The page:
Sputnik discussed the effects the letter could have on the papacy with Des Cahill, professor of intercultural studies at RMIT University.
Sputnik: What effect could the letter have on the papacy?
Des Cahill: The issue of clerical sex abuse of children by priests … has been brewing for about 20-30 years and this is the latest chapter in this long saga. It is highly unlikely that the pope will resign and the reason for that is that this letter could be part of Vatican infighting and trying to embarrass the pope who is seen as too liberal and progressive by some of the more conservative elements within the Vatican.
Sputnik: You mentioned that this letter could actually be the result of some kind of infighting within the Vatican itself; what leads you have those suspicions?
Des Cahill: Because Archbishop Vigano was demoted at one stage and he was unhappy with that demotion almost 10 years ago. And it may be his way of getting back at Vatican officials and the Vatican itself.
But he also is being very honest in saying that the pope and other Vatican officials did not address the issue of the crimes committed by American Cardinal Theodore McCarrick and that something should have been done much earlier to demote Cardinal McCarrick and take away his title as cardinal or prince of the Church.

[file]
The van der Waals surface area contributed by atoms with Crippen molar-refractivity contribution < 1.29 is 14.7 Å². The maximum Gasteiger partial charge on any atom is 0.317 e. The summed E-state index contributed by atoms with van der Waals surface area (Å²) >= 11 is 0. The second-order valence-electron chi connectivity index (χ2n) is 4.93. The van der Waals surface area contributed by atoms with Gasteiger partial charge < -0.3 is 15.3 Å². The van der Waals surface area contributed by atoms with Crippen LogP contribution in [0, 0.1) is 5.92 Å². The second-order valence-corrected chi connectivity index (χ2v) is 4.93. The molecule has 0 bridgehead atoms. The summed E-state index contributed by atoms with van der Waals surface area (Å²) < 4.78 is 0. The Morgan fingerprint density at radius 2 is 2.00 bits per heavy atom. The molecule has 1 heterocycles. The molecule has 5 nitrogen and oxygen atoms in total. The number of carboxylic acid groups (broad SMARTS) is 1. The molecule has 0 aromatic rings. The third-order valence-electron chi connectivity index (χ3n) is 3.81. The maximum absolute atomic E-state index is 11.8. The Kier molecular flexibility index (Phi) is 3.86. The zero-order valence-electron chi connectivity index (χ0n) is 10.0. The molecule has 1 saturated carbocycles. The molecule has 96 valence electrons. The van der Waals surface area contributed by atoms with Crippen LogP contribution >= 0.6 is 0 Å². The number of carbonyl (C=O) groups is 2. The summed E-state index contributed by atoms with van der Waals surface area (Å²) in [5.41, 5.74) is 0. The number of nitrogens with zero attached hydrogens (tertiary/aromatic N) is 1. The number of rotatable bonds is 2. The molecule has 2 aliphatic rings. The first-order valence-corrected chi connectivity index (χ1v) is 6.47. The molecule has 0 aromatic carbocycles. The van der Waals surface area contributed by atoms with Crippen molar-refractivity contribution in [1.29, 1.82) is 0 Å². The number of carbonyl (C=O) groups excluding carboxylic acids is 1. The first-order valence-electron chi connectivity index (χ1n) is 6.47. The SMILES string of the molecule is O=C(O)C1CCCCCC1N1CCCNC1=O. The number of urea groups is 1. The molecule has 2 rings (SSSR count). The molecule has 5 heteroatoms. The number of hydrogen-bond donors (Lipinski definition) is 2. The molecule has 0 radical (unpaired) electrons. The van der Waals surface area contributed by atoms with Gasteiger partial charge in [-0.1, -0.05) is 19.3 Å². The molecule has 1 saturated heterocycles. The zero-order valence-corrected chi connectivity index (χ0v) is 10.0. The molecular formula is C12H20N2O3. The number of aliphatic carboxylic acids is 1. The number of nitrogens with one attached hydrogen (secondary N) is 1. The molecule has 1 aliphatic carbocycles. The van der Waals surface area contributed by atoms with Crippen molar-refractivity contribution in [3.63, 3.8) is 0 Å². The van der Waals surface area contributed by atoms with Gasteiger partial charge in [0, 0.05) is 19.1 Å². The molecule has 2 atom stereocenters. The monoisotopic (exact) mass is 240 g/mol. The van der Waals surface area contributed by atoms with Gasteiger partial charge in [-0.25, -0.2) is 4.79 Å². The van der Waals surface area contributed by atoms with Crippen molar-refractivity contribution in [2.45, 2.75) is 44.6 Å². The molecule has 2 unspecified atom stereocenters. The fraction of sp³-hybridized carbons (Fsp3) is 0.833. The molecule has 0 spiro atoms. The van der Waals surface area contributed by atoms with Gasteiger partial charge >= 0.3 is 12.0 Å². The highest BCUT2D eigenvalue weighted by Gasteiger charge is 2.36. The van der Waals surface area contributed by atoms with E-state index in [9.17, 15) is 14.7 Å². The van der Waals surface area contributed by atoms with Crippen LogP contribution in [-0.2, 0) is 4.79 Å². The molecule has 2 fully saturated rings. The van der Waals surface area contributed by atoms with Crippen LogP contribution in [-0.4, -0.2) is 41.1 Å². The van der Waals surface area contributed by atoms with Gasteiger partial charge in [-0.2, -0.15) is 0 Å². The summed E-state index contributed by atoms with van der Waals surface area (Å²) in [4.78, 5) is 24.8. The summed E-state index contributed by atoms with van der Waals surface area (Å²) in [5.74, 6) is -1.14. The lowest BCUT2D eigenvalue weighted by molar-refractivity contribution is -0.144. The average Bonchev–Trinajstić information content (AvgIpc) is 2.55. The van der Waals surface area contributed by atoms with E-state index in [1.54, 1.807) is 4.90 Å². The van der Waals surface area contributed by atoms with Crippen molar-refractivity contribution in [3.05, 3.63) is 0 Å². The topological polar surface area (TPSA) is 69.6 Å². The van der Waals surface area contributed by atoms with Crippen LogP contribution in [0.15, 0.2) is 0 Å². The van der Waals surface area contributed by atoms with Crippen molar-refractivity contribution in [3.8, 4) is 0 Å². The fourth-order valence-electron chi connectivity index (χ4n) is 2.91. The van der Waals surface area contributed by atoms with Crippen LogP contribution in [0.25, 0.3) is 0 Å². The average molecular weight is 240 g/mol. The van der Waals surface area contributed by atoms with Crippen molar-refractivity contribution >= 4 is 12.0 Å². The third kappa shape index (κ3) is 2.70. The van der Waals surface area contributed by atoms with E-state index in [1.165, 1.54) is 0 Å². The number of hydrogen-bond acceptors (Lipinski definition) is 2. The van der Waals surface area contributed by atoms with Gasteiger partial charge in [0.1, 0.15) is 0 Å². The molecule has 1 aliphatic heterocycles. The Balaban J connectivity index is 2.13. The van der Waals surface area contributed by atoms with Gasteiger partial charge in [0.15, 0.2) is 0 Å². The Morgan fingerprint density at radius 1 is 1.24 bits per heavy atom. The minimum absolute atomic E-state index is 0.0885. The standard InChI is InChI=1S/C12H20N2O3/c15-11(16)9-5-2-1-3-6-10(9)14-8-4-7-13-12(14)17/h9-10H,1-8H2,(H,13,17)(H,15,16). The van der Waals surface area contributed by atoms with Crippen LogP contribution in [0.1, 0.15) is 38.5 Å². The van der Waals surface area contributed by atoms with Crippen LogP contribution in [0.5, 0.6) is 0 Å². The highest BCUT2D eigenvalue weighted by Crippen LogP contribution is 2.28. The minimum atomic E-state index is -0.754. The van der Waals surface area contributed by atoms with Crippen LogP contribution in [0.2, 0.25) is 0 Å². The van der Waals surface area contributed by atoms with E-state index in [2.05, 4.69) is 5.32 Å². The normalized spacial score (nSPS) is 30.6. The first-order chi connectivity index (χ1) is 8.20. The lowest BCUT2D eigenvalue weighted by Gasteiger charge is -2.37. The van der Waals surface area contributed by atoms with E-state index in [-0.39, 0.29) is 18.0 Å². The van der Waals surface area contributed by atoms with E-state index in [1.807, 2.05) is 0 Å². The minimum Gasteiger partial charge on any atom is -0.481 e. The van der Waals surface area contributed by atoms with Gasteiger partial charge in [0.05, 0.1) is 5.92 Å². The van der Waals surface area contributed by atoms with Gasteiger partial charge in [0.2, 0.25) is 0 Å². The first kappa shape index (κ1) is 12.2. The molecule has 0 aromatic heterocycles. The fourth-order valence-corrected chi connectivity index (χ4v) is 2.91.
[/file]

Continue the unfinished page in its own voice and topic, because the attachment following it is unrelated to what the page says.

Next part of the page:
Des Cahill: It’s fairly clear to me that the pope was informed about the offenses that Cardinal McCarrick [committed]. But I think it was early in his papacy, and I think that he didn’t feel that he was sufficiently strong and experienced enough to deal with a very senior cardinal.
And since then there have been other cases as well where very senior church officials have resigned or been demoted because of various failures, particularly the failure to report priests who have offended against children to criminal justice officials like the police.
The Vatican itself is not at all sure about what it should do for these cases because it has the view that child sex abuse is a sin, but it doesn’t really see child sex abuse as a crime as well as being sinful.
This is part of the scandal and part of the catastrophe. The reasoning behind that is because like all religious leaders whether they are Catholic, Protestant or Orthodox, they want to protect the image of their religious organization as pristine and all-holy.
And, of course, the public revelation of such crimes, obviously, has a negative effect upon the church in particular countries as we have seen in Ireland. One of the reasons why Pope Francis went to Ireland was to repair the damage that has been done to the Irish Catholic Church by priests and bishops who covered up [abuse] that goes back to at least 1950s.
Views and opinions expressed in this article are those of Des Cahill and do not necessarily reflect those of Sputnik.